Indonesia becomes latest Southeast Asian country to return waste to the West

JAKARTA (Reuters) - Indonesia has sent back a consignment of Canadian paper waste, imported via the United States, because it was contaminated with material including plastic, rubber and diapers, the environment ministry said.

Indonesia is the latest Southeast Asian country to send back trash amid a spike in imports from Western countries after China banned imports, disrupting the global flow of millions of tonnes of waste each year.

Environment ministry official Sayid Muhadhar said by telephone five containers, or around 100 tonnes, of waste had now been sent back to Seattle from Indonesia’s second-biggest city of Surabaya.

“This is very simple. Indonesia does not allow imports of trash,” Muhadhar said.

“In Surabaya, what happened was we were supposed to get paper scrap, but instead it came with other materials such as plastic bags, rubber, plastic bottles, plastic pouches from cooking oil and soap,” Muhadhar said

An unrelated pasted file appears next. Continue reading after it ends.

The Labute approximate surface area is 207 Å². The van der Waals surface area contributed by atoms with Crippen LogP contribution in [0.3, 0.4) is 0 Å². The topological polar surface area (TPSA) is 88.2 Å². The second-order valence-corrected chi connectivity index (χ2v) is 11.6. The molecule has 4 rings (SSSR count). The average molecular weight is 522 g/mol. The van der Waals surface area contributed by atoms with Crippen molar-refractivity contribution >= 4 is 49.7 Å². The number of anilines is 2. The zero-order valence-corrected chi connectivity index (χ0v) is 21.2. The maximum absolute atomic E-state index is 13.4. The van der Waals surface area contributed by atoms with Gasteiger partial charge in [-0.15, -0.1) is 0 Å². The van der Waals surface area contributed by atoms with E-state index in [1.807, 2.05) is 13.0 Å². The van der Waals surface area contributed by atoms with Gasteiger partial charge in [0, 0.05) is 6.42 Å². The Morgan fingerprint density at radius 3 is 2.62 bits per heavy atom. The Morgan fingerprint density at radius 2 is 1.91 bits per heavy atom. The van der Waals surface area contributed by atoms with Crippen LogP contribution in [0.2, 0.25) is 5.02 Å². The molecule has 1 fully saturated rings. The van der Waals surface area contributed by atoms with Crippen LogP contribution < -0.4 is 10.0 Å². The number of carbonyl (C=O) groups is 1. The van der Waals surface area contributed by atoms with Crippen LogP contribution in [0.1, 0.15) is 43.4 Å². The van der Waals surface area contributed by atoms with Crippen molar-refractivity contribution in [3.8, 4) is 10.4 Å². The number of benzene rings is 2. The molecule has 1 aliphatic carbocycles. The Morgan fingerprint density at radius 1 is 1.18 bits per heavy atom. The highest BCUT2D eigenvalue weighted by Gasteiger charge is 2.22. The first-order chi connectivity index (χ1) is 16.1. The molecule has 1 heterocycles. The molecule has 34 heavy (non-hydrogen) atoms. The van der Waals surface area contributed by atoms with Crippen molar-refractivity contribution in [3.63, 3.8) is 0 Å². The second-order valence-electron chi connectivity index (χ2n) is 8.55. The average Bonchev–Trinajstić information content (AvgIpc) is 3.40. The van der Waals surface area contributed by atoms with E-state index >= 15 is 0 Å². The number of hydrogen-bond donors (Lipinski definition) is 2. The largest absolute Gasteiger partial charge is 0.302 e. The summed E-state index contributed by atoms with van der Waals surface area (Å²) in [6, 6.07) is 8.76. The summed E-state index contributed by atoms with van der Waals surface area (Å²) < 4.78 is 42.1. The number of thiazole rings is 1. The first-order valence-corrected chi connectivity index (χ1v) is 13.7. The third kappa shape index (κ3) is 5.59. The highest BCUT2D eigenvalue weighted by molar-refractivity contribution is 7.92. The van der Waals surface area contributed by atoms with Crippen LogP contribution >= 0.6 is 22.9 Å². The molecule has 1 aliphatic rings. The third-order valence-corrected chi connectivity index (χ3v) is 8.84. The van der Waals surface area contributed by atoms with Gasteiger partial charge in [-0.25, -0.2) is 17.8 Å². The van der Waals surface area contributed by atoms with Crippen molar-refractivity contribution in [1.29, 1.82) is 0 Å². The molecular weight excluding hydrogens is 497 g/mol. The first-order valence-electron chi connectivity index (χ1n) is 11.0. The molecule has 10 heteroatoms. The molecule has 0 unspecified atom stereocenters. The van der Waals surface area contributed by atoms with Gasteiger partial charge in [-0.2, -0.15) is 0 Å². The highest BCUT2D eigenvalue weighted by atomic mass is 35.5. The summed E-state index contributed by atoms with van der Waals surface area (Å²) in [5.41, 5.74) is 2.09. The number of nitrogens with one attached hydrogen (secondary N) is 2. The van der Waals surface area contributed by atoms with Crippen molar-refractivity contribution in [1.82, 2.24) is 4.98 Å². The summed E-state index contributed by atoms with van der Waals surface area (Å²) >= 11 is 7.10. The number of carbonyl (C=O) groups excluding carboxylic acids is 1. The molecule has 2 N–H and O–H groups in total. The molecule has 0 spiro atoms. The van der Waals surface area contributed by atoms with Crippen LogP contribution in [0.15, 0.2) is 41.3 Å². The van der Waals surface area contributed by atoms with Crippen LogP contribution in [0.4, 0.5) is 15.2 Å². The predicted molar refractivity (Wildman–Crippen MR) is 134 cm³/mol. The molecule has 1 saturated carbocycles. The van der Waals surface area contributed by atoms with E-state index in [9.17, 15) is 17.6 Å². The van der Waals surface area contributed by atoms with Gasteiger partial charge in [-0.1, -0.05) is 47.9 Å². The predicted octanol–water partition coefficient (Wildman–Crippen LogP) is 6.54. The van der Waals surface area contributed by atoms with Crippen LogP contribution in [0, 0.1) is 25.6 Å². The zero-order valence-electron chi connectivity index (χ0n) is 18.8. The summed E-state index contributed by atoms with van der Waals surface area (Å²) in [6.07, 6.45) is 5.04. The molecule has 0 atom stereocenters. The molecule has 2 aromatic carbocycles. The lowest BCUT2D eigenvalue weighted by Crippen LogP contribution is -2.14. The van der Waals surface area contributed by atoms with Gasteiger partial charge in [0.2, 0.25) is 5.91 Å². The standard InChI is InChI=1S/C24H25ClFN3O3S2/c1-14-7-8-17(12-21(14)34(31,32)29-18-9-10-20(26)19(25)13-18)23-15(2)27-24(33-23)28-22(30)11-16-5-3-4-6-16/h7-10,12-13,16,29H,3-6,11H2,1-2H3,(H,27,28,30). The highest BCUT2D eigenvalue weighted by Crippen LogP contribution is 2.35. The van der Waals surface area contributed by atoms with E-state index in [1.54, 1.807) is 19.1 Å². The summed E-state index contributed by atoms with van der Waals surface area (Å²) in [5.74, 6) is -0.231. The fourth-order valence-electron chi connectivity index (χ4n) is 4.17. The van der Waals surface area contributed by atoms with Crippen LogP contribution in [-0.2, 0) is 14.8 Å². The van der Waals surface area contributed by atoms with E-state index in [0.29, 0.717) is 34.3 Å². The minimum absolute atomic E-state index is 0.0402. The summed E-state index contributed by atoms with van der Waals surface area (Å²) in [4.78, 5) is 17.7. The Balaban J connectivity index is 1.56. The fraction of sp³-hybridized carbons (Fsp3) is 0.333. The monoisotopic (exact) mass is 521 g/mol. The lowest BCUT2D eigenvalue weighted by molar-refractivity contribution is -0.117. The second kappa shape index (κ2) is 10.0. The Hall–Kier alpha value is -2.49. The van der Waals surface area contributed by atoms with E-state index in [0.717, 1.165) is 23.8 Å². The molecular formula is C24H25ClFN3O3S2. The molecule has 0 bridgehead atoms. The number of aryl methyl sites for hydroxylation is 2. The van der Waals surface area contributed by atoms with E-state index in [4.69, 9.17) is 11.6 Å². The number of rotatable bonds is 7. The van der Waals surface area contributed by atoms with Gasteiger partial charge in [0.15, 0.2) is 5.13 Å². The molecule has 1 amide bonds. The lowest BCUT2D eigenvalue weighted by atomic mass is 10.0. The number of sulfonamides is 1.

The ministry did not name the company that had exported the waste, but said it was the first time in around five years that scrap had been re-exported.

“It’s been happening more because China has shut down its recycling facilities, so other countries have to look for new places,” said Muhadhar.

Last month, Philippine President Rodrigo Duterte ordered his government to hire a private shipping company to send 69 containers of garbage back to Canada and leave them within its territorial waters if it refused to accept them.

Malaysia also said recently said it would send as much as 3,000 tonnes of plastic waste back to the countries it came from.

Reporting by Jessica Damiana and Bernadette Christina Munthe; Writing by Ed Davies; Editing by Nick Macfie